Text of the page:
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Localized Emergencies

Posted on 22 June 2012

A few years ago, ice built up on the river in Prince George, created a mini-dam, and started flooding things. For the people and businesses who live alongside the river, it was an absolute disaster. It made national headlines.

At the same time, the Coldsnap Music Festival was happening. One night a bunch of music fans were gathered inside the Art Space to hear some out-of-town bands. During one of the interludes a musician got on the mic and said something like, “It’s so awesome you guys are all out tonight. I know you’re going through a really tough time and it’s great to see the city rally.”

Everyone kind of looked at each other and then figured out what he meant. He was referring to the ice jams. Being an informed citizen, he was watching the news and knew that Prince George was flooding. Never mind that the flooding was localized to a few streets alongside the river– a far cry from the whole city being underwater.

This is where I find that concept of Kiez so fascinating. Most of the people in that room probably hadn’t even seen the flooding. It’s the same thing with the floods happening now. Rising river levels are making national news, and there are states of emergency and evacuation orders in localized areas.

Even though this flooding has been happening for over a week now, it doesn’t come into my daily reality at all. I don’t live by a river, I don’t commute past or over a river, and I don’t work by a river. So I don’t see the rivers, flood or no. So while rivers just a few kilometers away are making national news, I have no idea what they look like. This is true for the vast majority of people who live and work here.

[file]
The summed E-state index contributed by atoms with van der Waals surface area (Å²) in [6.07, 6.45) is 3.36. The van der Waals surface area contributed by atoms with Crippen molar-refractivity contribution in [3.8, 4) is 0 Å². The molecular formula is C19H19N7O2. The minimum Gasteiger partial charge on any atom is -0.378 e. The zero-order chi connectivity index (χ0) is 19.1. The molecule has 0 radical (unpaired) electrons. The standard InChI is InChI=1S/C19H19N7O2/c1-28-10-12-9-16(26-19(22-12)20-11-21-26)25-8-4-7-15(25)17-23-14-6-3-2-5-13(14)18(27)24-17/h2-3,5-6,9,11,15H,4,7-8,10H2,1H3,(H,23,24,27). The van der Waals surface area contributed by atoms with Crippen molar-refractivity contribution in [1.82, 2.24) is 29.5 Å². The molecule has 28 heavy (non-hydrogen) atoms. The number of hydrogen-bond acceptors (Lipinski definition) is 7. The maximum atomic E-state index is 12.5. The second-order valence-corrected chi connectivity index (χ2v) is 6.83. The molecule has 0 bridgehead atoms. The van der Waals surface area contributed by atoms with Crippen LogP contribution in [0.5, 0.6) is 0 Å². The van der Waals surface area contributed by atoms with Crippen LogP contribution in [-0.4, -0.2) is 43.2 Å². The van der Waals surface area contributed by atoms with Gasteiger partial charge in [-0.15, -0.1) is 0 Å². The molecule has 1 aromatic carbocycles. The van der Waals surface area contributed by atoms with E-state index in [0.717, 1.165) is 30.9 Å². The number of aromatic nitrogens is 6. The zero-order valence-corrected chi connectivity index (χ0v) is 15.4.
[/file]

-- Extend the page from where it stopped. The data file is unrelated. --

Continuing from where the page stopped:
I’m interested in when a localized event becomes something that affects the whole community. The Lakeland Mills explosion seems to have imprinted on people’s minds a lot, regardless of whether they saw the blast or know someone who works there. The flooding, not so much, though the media has sure picked up on it (my employer included). But housefires can be just as devastating as a flood to the people who have it happen to them, and those rarely get more than passing coverage.

I’m not saying any of this is right or wrong. It’s just an observation I’ve been thinking about.

Edit: As I was writing this, I decided to go take a look at the river myself. I biked along Cottonwood Island Park and put some pictures on Flickr, if you’re interested.

Filed under: journalism, media, Prince George

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